In addition to yellow leaves, you may see “leaf burn” around the edges or stripes, patches, or spots on the leaves. Inexpensive testers can measure the pH in your soil; it should be between 6.0 and 7.0 on a scale that runs from 1-14. Make sure the testing kit also measures calcium carbonate concentrate levels which can cause high pH.
Either transplant the plants into the soil with the proper pH or flush the plants with water and then adjust the soil’s pH. You can add lime to increase the pH or aluminum sulfate to lower it. Garden shops also sell additives designed to do the job.
One other note: the pH of water can also affect plants. Check the pH of your water source to make sure that isn’t causing the issue.
A lack of sufficient nutrients can cause weed leaves to turn yellow, and there can be many culprits.
- Nitrogen Deficiency: Older leaves turn yellow, buds may appear earlier than expected or be fewer than anticipated.
- Sulfur Deficiency: Fan leaves turn yellow and fragile, and grow smaller than usual.
- Iron Deficiency: New leaves on the plant turn yellow, followed by the veins in older leaves taking on the same color.
- Potassium Deficiency: Fan leaves turn yellow and curl, and the leaves may develop brown spots or brown tips.
- Magnesium Deficiency: Yellow veins develop in fan leaves, which curl up after that.
- Zinc Deficiency: Leaves show yellow veins, become wrinkled, and turn to the side.
- Calcium Deficiency: Plants and leaves show stunted and distorted growth; eventually lower leaves curl and develop yellowish-brown spots.
Increase the missing mineral content in the plant’s nutrient mix. Also check the pH of the soil and water, because improper pH could be contributing to the problem.
Yellow Weed Leaves and the Environment
Some causes of weed leaves turning yellow can’t be easily prevented when you’re growing outdoors, but they may be fixable in indoor grows.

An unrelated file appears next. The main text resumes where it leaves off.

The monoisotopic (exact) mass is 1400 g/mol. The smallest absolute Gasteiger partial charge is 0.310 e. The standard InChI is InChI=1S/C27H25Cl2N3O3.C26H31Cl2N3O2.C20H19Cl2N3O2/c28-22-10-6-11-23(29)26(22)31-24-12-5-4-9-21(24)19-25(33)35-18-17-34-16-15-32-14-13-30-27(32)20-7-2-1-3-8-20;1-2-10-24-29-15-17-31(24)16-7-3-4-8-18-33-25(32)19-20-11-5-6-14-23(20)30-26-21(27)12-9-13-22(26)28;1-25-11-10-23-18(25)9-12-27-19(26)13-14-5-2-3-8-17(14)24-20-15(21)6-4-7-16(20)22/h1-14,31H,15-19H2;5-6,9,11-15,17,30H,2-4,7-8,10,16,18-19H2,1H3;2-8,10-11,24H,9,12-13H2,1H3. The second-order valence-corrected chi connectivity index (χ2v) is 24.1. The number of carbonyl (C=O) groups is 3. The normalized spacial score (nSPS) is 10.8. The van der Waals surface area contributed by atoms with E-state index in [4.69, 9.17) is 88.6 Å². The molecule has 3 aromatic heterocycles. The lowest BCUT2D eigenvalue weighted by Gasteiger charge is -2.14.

- Temperature: When it gets above 85° cannabis plants can suffer heat stress; when it gets below 50° the temperature can induce cold shock. Both can cause leaves to turn yellow. Better temperature control and airflow are necessary.
- Pests and Fungus: Fungus gnats and thrips attack weed leaves, and the damage can turn leaves yellow before they die. Leaf septoria begins as black spots on leaves, which will then turn yellow and wilt. Root rot can lead to yellow leaves, as can bud rot. Careful inspection to look for pests or fungus, followed by immediate treatment, is crucial if the plants are to be saved.
Weed Leaves Turning Yellow: FAQ
Q: Is the end of the flowering stage the only time you don’t have to worry about leaves turning yellow?
A: There’s one other case in which it’s normal. When a young weed plant has grown more than a few sets of leaves, the bottom ones will almost always turn yellow and fall off. As long as you’re only seeing lower fan leaves with three “points” or fewer turning yellow, your plants are fine.
Q: Will applying the solutions you’ve suggested save plants whose leaves are turning yellow?
A: In most cases, yes, as long as you don’t take too long to correct the issues. The only exceptions are serious environmental problems like bud rot or root rot, which must be caught very early in order to save the plant.
Q: Can’t I just cut off the yellow leaves?
A: You can, but the ones that turn yellow aren’t outliers. They’re symptoms of a systemic problem. If you don’t find and solve what’s causing it to happen, more leaves will turn yellow and the plant may eventually succumb to the underlying issue.
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- Bevan, L., Jones, M., & Zheng, Y. (2021). Optimisation of Nitrogen, Phosphorus, and Potassium for Soilless Production of Cannabis sativa in the Flowering Stage Using Response Surface Analysis. Frontiers in plant science, 2587. 
- Xu, F., Vaziriyeganeh, M., & Zwiazek, J. J. (2020). Effects of pH and mineral nutrition on growth and physiological responses of trembling aspen (Populus tremuloides), jack pine (Pinus banksiana), and white spruce (Picea glauca) seedlings in sand culture. Plants, 9(6), 682.